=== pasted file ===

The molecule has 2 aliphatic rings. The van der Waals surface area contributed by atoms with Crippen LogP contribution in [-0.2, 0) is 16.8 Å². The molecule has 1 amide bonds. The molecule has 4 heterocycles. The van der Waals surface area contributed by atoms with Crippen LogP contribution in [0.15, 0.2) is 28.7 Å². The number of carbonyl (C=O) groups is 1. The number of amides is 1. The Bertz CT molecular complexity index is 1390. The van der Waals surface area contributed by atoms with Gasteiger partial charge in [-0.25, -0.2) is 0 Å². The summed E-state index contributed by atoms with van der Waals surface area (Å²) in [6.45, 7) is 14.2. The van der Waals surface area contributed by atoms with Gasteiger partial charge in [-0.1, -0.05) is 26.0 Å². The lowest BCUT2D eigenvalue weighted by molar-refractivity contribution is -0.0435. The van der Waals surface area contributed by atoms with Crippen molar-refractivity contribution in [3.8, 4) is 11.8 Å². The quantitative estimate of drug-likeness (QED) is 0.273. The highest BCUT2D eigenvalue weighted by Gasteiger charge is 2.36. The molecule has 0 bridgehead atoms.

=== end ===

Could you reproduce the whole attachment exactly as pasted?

The molecule has 2 aliphatic rings. The van der Waals surface area contributed by atoms with Crippen LogP contribution in [-0.2, 0) is 16.8 Å². The molecule has 1 amide bonds. The molecule has 4 heterocycles. The van der Waals surface area contributed by atoms with Crippen LogP contribution in [0.15, 0.2) is 28.7 Å². The number of carbonyl (C=O) groups is 1. The number of amides is 1. The Bertz CT molecular complexity index is 1390. The van der Waals surface area contributed by atoms with Gasteiger partial charge in [-0.25, -0.2) is 0 Å². The summed E-state index contributed by atoms with van der Waals surface area (Å²) in [6.45, 7) is 14.2. The van der Waals surface area contributed by atoms with Gasteiger partial charge in [-0.1, -0.05) is 26.0 Å². The lowest BCUT2D eigenvalue weighted by molar-refractivity contribution is -0.0435. The van der Waals surface area contributed by atoms with Crippen molar-refractivity contribution in [3.8, 4) is 11.8 Å². The quantitative estimate of drug-likeness (QED) is 0.273. The highest BCUT2D eigenvalue weighted by Gasteiger charge is 2.36. The molecule has 0 bridgehead atoms.